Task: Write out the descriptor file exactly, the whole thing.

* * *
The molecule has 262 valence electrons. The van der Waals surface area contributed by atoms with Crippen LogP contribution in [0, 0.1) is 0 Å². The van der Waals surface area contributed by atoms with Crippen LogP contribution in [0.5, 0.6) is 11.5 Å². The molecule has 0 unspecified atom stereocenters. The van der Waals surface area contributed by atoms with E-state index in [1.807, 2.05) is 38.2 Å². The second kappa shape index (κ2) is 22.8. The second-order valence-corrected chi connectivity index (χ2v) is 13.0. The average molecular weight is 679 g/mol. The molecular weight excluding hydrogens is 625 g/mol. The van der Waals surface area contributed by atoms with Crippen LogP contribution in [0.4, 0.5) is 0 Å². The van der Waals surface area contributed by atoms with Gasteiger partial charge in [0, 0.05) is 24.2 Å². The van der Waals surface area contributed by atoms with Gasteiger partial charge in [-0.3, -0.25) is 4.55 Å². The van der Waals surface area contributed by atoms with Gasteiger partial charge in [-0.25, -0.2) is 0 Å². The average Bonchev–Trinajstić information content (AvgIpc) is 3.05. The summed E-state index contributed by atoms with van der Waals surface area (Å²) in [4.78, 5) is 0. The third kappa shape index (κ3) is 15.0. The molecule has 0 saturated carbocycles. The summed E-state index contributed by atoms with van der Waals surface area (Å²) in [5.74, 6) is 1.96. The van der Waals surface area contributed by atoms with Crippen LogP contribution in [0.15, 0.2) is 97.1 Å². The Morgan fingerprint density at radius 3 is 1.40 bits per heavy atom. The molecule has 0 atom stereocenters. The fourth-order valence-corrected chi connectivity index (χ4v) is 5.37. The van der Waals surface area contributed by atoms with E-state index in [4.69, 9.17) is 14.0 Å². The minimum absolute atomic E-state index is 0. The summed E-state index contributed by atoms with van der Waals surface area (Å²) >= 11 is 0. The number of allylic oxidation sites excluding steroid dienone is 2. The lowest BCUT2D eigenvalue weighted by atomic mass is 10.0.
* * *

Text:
The molecule has 262 valence electrons. The van der Waals surface area contributed by atoms with Crippen LogP contribution in [0, 0.1) is 0 Å². The van der Waals surface area contributed by atoms with Crippen LogP contribution in [0.5, 0.6) is 11.5 Å². The molecule has 0 unspecified atom stereocenters. The van der Waals surface area contributed by atoms with E-state index in [1.807, 2.05) is 38.2 Å². The second kappa shape index (κ2) is 22.8. The second-order valence-corrected chi connectivity index (χ2v) is 13.0. The average molecular weight is 679 g/mol. The molecular weight excluding hydrogens is 625 g/mol. The van der Waals surface area contributed by atoms with Crippen LogP contribution in [0.4, 0.5) is 0 Å². The van der Waals surface area contributed by atoms with Gasteiger partial charge in [0, 0.05) is 24.2 Å². The van der Waals surface area contributed by atoms with Gasteiger partial charge in [-0.3, -0.25) is 4.55 Å². The van der Waals surface area contributed by atoms with Gasteiger partial charge in [-0.25, -0.2) is 0 Å². The average Bonchev–Trinajstić information content (AvgIpc) is 3.05. The summed E-state index contributed by atoms with van der Waals surface area (Å²) in [4.78, 5) is 0. The third kappa shape index (κ3) is 15.0. The molecule has 0 saturated carbocycles. The summed E-state index contributed by atoms with van der Waals surface area (Å²) in [5.74, 6) is 1.96. The van der Waals surface area contributed by atoms with Crippen LogP contribution in [0.15, 0.2) is 97.1 Å². The Morgan fingerprint density at radius 3 is 1.40 bits per heavy atom. The molecule has 0 atom stereocenters. The fourth-order valence-corrected chi connectivity index (χ4v) is 5.37. The van der Waals surface area contributed by atoms with E-state index in [4.69, 9.17) is 14.0 Å². The minimum absolute atomic E-state index is 0. The summed E-state index contributed by atoms with van der Waals surface area (Å²) >= 11 is 0. The number of allylic oxidation sites excluding steroid dienone is 2. The lowest BCUT2D eigenvalue weighted by atomic mass is 10.0.